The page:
Abstract: This paper offers a new definition of "adaptationism". An evolutionary account is adaptationist, it is suggested, if it allows for multiple independent origins for the same function -- i.e., if it violates the "Unique Origin Constraint". While this account captures much of the position Gould and Lewontin intended to stigmatize, it leaves it open that adaptationist accounts may sometimes be appropriate. However, there are many important cases, including that of human rationality, in which it is not.
Abstract: My primary aim in Irrationality: An Essay on Akrasia, Self-Deception, and Self-Control (1987) is to show that and how akratic action and self-deception are possible. The control that normal agents have over their actions and beliefs figures in the analysis and explanation of both phenomena. For that reason, an examination of self-control plays a central role in the book. In addition, I devote a chapter each to akratic belief and the explanation of intentional action. A precis of the book will provide a useful context for the three essays that follow
Abstract: The strategy of this paper is to throw light on rational cognition and epistemic justification by examining irrationality. Epistemic irrationality is possible because we are reflexive cognizers, able to reason about and redirect some aspects of our own cognition. One consequence of this is that one cannot give a theory of epistemic rationality or epistemic justification without simultaneously giving a theory of practical rationality. A further consequence is that practical irrationality can affect our epistemic cognition. I argue that practical irrationality derives from a general difficulty we have in overriding built-in shortcut modules aimed at making cognition more efficient, and all epistemic irrationality can be traced to this same source. A consequence of this account is that a theory of rationality is a descriptive theory, describing contingent features of a cognitive architecture, and it forms the core of a general theory of “voluntary” cognition — those aspects of cognition that are under voluntary control. It also follows that most of the so-called “rules for rationality” that philosophers have proposed are really just rules describing default (non- reflexive) cognition. It can be perfectly rational for a reflexive cognizer to break these rules. The “normativity” of rationality is a reflection of a built-in feature of reflexive cognition — when we detect violations of rationality, we have a tendency to desire to correct them. This is just another part of the descriptive theory of rationality. Although theories of rationality are descriptive, the structure of reflexive cognition gives philosophers, as human cognizers, privileged access to certain aspects of rational cognition. Philosophical theories of rationality are really scientific theories, based on inference to the best explanation, that take contingent introspective data as the evidence to be explained.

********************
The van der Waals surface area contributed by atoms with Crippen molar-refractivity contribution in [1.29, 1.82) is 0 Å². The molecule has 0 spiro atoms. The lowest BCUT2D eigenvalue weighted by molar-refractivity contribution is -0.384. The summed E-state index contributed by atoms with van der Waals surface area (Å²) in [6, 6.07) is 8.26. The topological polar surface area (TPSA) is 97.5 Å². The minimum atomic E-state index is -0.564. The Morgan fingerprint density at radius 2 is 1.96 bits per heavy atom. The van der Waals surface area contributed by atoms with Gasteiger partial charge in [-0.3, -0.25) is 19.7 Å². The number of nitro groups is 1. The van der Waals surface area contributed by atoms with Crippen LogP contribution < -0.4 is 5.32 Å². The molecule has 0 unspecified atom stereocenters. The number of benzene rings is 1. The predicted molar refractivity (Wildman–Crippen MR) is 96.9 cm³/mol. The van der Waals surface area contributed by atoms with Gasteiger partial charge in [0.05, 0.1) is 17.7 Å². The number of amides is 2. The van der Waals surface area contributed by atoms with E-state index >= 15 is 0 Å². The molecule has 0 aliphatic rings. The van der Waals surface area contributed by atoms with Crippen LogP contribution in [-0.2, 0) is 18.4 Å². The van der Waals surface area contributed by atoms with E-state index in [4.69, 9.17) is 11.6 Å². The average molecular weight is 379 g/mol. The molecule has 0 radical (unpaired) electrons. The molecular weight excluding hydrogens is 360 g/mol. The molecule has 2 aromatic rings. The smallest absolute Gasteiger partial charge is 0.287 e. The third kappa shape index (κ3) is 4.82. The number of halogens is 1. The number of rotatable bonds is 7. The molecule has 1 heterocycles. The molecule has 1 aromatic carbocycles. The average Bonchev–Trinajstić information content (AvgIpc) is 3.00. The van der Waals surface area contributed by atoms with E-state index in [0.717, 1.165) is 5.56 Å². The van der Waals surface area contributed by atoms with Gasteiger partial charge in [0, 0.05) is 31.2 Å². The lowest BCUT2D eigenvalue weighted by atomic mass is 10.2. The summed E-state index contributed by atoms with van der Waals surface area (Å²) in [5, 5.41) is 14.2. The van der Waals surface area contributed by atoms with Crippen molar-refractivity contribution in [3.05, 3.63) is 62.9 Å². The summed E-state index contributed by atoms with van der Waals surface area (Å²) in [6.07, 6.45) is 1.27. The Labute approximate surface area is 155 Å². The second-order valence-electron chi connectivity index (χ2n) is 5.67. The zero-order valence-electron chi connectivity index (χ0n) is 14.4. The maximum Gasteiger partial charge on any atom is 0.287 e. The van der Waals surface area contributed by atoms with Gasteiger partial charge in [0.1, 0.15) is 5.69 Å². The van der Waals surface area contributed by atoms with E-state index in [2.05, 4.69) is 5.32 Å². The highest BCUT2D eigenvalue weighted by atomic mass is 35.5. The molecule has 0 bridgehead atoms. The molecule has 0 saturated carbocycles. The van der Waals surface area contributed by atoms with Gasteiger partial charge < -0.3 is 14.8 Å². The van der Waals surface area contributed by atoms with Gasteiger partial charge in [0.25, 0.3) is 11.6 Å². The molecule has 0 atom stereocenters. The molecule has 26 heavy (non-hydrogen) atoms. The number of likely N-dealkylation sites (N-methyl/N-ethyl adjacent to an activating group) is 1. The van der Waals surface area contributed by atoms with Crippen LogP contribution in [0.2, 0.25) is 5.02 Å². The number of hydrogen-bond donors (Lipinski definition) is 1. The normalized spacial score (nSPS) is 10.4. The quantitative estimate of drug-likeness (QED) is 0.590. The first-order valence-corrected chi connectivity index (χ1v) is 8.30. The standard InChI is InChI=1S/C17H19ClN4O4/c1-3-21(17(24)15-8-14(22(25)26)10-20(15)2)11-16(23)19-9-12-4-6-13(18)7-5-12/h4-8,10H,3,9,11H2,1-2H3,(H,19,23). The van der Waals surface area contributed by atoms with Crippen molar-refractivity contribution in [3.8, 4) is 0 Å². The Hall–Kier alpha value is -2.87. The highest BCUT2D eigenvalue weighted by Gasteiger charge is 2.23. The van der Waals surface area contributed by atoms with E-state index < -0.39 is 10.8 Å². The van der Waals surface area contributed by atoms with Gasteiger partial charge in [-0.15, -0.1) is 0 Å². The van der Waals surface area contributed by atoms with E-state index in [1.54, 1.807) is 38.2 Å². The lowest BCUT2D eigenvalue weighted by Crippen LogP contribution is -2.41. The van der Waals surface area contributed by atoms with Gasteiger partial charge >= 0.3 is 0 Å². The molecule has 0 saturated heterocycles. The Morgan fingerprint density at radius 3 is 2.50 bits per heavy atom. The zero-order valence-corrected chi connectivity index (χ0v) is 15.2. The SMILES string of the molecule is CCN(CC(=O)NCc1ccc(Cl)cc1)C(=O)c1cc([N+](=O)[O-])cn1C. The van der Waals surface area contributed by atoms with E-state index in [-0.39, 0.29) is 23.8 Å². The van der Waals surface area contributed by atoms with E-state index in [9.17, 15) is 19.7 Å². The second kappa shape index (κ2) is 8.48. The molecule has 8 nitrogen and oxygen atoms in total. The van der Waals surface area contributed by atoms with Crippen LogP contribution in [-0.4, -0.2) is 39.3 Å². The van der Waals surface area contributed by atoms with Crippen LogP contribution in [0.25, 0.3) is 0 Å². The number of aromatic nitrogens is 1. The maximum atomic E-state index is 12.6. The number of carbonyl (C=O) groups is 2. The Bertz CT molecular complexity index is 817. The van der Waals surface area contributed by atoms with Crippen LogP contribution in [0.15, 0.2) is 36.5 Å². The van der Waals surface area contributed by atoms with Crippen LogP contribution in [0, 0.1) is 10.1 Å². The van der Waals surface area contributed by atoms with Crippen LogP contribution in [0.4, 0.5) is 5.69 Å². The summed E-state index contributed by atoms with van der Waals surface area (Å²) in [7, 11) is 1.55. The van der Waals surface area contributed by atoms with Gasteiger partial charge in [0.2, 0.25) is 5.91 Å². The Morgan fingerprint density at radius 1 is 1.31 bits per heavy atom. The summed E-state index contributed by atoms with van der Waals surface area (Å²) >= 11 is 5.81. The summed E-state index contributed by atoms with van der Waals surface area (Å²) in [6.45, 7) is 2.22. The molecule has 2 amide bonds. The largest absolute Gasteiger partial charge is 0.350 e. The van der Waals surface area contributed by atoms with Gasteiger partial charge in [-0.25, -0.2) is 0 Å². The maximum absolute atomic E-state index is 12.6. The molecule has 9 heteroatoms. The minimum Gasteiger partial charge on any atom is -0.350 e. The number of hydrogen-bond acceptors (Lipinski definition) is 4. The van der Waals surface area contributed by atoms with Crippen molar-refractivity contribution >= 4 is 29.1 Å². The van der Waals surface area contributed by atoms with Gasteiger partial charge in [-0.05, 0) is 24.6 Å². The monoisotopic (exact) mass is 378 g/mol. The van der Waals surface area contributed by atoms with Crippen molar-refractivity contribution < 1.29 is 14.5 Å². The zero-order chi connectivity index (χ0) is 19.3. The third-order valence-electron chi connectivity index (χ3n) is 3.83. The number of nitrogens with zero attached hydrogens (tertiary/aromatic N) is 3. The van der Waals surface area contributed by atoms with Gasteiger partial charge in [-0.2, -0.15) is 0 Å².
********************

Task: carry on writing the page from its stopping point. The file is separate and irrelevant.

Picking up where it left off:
Abstract: Many different arguments against the possibility of perfect rationality have appeared in the literature, and these target several different conceptions of perfect rationality. It is not clear how these different conceptions of perfect rationality are related, nor is it clear how the arguments showing their impossibility are related, and it is especially unclear what the impossibility results show when taken together. This paper gives an exposition of the different conceptions of perfect rationality, an the various sorts of argument against them; clarifies which conceptions of perfect rationality are targeted by which arguments; and finally attempts to systematize the results available to date
Abstract: It is indeed important to identify the rich variety of systems for the adaptive control of behaviour, rather than squeezing this richness into a few boxes. We need to recognise both the variety of systems for the cognitive control of adaptive behaviour and to chart the relationships between such systems. But I shall argue that these projects are not best pursued by asking about the extent of animal rationality. The argument develops in three stages. The first outlines a picture of the selective regimes that drive the evolution of the sophisticated use of information by animal agents. The second argues that hominid cognition has evolved in response to a somewhat different set of
challenges and that (as a consequence) the transmission of social information and skill has come to be both a critical and an unusual feature of hominid selective and developmental environments. The third draws upon the ideas of Dan Sperber and others in arguing that the social transmission of information introduces (or makes much more important) a vetting problem. I shall suggest that we see rationality as an evolved response to this vetting problem